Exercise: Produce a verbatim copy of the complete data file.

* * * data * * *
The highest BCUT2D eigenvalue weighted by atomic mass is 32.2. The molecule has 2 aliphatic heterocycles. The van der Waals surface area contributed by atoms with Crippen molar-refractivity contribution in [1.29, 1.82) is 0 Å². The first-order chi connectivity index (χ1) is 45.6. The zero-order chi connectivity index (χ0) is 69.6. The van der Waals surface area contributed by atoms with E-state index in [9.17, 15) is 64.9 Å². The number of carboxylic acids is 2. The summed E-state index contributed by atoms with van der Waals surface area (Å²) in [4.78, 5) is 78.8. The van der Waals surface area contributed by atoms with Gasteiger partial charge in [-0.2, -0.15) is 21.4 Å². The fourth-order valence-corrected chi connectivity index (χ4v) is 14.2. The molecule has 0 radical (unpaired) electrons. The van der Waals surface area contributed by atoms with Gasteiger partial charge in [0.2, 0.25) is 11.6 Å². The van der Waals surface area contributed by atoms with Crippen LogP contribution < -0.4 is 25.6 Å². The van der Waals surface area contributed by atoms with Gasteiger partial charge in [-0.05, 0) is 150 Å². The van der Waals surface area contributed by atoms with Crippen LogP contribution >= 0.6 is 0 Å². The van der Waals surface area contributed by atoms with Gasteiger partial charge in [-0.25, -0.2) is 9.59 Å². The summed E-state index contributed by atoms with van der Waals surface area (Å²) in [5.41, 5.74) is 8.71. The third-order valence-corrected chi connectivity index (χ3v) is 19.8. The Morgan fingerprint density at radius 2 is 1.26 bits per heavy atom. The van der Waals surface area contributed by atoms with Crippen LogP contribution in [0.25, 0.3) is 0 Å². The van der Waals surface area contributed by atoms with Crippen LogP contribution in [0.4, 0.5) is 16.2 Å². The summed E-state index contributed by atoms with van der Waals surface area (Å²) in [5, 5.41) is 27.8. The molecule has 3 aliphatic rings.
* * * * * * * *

The highest BCUT2D eigenvalue weighted by atomic mass is 32.2. The molecule has 2 aliphatic heterocycles. The van der Waals surface area contributed by atoms with Crippen molar-refractivity contribution in [1.29, 1.82) is 0 Å². The first-order chi connectivity index (χ1) is 45.6. The zero-order chi connectivity index (χ0) is 69.6. The van der Waals surface area contributed by atoms with E-state index in [9.17, 15) is 64.9 Å². The number of carboxylic acids is 2. The summed E-state index contributed by atoms with van der Waals surface area (Å²) in [4.78, 5) is 78.8. The van der Waals surface area contributed by atoms with Gasteiger partial charge in [-0.2, -0.15) is 21.4 Å². The fourth-order valence-corrected chi connectivity index (χ4v) is 14.2. The molecule has 0 radical (unpaired) electrons. The van der Waals surface area contributed by atoms with Gasteiger partial charge in [0.2, 0.25) is 11.6 Å². The van der Waals surface area contributed by atoms with Crippen LogP contribution < -0.4 is 25.6 Å². The van der Waals surface area contributed by atoms with Gasteiger partial charge in [-0.05, 0) is 150 Å². The van der Waals surface area contributed by atoms with Crippen LogP contribution >= 0.6 is 0 Å². The van der Waals surface area contributed by atoms with Gasteiger partial charge in [-0.25, -0.2) is 9.59 Å². The summed E-state index contributed by atoms with van der Waals surface area (Å²) in [5.41, 5.74) is 8.71. The third-order valence-corrected chi connectivity index (χ3v) is 19.8. The Morgan fingerprint density at radius 2 is 1.26 bits per heavy atom. The van der Waals surface area contributed by atoms with Crippen LogP contribution in [0.25, 0.3) is 0 Å². The van der Waals surface area contributed by atoms with Crippen LogP contribution in [0.4, 0.5) is 16.2 Å². The summed E-state index contributed by atoms with van der Waals surface area (Å²) in [5, 5.41) is 27.8. The molecule has 3 aliphatic rings.